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1981
Volume 6, Issue 1-2
  • ISSN: 2040-3550
  • E-ISSN: 2040-3569

Abstract

Abstract

This article references the ‘pictorial’ and ‘affective’ turns in theory in order to discern ‘what avatars want’, a play on the cultural theorist W. J. T. Mitchell’s ideas. By arguing that what avatars want is really what we want, I propose that ‘truth’ or ‘real’ has very little to do with how we feel about our avatar creations. So putting aside whether we want to suggest that an avatar is ‘alive’, their existence reveals our desires, yearnings, fears and insecurities. I concentrate on the intricacies of reading the avatar as an animated, performed image and our desire to inject it with subjectivity, while at the same time thinking of it as an object. The avatar entity need not be proven ‘real’ or ‘alive’ for us to feel it is. We have a ‘reality hunger’, as suggested by the writer David Shields, which needs to be fed with objects that seem sentient and brimming with emotions.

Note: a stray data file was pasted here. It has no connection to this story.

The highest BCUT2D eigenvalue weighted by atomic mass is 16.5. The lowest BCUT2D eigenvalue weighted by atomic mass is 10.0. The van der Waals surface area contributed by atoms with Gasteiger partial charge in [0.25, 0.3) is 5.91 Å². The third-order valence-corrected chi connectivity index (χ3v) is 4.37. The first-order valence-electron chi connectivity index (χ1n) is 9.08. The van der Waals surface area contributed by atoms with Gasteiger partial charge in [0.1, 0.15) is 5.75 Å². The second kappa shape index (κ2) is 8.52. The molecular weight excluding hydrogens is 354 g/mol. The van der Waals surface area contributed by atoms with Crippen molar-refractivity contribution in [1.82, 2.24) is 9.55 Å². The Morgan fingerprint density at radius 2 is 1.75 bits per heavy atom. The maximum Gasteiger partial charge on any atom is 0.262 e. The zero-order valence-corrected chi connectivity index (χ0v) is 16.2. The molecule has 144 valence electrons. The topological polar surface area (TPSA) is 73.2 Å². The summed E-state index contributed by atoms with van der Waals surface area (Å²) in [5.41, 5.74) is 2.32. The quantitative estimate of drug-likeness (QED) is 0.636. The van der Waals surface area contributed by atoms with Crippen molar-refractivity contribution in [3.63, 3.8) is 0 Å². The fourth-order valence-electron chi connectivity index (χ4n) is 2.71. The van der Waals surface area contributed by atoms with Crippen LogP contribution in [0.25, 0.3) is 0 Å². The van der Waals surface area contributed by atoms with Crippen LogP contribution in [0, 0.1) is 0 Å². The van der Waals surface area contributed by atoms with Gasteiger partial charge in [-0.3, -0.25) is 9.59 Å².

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/content/journals/10.1386/mvcr.6.1-2.37_1
2016-11-01
2024-06-21
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/content/journals/10.1386/mvcr.6.1-2.37_1
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  • Article Type: Article
Keyword(s): affect; alter-ego; avatars; pictorial turn; self-portraiture; virtuality
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